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Free education – and then what?

OLYMPUS DIGITAL CAMERATwo NGOs try to cope with eastern Africa’s overcrowded schools

by Don Cayo


Kenya, Malawi and Tanzania are among the Eastern African countries that have in recent years dropped their previous small fees for primary education and made it free. These fees weren’t the only barrier to education – parents may still be deterred from sending their children to school by the cost of supplies or uniforms and the lost opportunity to put them to work in the families’ fields – but enrolment has nevertheless shot up, with many schools reporting more than twice as many students as before.

It’s hard to argue against any move to make schools more accessible in a world where education is increasingly a prerequisite to earning a decent living. Yet this policy is bringing with it almost as many problems as it hopes to solve. While the number of students has surged, the staff to teach them and the space to house them have increased scarcely at all. Ill-trained teachers routinely have classes with 100 students or more. Their classrooms often have no supplies, sometimes no furniture and occasionally not even solid walls. And “free school” is reduced to a sad synonym for “poor school.”

During a tour of rural schools north of the Kenyan port city of Mombasa, I got a first-hand look at the problem of schools crowded almost to the point of dysfunction, and an insight into approaches to addressing this problem.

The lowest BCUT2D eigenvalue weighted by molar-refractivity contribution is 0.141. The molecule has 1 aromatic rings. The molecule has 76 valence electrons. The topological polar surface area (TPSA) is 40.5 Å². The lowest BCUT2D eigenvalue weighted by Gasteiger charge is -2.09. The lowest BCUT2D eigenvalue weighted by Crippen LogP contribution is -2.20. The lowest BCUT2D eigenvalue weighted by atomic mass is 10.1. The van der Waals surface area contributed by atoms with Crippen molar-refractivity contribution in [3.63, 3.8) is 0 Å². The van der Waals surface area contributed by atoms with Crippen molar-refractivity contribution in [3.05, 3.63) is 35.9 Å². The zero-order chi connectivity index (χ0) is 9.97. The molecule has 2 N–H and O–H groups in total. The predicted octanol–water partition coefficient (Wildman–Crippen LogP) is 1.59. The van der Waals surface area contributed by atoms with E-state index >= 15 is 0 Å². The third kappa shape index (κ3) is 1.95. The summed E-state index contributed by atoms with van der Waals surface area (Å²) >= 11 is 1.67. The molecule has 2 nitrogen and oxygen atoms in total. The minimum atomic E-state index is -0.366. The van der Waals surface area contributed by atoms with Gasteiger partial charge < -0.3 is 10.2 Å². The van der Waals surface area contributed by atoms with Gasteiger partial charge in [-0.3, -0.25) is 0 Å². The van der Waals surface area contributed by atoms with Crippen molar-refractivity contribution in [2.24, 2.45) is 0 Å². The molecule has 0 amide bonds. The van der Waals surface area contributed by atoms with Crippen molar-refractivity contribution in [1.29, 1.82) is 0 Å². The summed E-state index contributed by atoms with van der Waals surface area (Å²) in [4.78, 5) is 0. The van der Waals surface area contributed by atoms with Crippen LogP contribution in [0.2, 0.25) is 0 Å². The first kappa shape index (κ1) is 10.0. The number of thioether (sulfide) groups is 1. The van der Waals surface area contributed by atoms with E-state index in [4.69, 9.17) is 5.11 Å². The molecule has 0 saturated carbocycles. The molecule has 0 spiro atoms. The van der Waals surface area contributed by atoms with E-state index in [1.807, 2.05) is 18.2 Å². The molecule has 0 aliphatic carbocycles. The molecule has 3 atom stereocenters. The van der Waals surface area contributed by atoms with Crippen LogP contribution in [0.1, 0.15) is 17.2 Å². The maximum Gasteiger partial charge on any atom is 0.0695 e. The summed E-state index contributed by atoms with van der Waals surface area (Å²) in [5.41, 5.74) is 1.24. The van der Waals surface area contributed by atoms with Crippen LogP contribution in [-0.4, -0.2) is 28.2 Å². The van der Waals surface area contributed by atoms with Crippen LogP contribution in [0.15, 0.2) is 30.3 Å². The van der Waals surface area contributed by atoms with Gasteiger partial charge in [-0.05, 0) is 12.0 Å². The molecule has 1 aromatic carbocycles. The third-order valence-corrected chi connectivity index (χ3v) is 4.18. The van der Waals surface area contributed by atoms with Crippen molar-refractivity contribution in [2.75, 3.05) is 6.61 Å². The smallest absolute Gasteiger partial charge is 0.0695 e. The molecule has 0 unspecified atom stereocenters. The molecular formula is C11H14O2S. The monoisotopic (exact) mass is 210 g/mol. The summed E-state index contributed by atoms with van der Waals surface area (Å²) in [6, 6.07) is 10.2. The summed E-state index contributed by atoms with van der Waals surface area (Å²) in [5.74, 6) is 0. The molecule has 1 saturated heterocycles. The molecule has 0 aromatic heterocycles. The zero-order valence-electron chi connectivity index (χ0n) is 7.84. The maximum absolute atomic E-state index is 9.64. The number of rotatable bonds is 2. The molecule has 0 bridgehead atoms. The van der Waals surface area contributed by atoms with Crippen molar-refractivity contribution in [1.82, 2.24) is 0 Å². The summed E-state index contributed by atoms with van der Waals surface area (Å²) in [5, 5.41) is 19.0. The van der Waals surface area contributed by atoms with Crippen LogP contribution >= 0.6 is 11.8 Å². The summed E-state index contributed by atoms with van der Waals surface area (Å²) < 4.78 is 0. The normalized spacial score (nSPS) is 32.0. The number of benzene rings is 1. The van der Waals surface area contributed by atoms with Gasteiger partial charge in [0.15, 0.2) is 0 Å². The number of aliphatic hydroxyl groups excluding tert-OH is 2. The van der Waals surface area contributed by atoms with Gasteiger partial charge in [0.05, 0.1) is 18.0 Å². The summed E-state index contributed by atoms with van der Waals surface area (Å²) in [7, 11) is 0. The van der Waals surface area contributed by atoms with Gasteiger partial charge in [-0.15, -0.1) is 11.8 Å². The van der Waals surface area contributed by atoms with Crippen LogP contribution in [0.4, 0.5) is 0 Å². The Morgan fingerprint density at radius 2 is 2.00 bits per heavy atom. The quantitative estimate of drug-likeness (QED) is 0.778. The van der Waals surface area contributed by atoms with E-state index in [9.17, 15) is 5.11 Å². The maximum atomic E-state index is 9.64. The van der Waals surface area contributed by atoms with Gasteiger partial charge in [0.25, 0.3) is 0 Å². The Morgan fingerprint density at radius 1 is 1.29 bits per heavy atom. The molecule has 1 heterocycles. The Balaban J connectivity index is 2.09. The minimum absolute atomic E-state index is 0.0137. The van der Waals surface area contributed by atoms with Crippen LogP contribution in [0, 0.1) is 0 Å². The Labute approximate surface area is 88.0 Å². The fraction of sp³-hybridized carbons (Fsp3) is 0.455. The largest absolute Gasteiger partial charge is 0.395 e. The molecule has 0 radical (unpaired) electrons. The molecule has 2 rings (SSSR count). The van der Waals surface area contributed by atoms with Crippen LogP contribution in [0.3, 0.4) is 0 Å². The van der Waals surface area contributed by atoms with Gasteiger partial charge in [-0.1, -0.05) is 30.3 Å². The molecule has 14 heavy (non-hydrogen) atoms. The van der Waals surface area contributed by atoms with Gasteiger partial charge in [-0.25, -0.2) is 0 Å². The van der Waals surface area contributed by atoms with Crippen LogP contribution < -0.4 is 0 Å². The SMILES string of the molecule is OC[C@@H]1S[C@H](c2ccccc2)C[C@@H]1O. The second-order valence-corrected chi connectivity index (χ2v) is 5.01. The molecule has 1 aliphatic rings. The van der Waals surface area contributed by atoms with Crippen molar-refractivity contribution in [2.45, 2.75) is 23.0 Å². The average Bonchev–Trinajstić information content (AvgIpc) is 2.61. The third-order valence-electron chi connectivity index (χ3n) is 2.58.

Children are shouting and waving as the Aga Khan Education Services (AKES) four-wheel-drive jounces down what passes for the main road in Marimani, a “village” of 3,000 peasant families with home and fields sprawled over 50 or 60 square kilometres of scrubby land. “Talk about opportunity costs,” mutters Atrash Mohamed Ali, the manager of AKES’s Kenya School Improvement Project. “These children are school-going age. Yet here they are, herding goats.”

He tells me, however, that the number of school-skippers is down sharply from three or four years ago. Today it’s probably no more than 100 of the 800-plus kids in the village – about a fifth as many as it used to be before the Kenyan government waived the low but daunting fees that kept millions at home.

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Don Cayo


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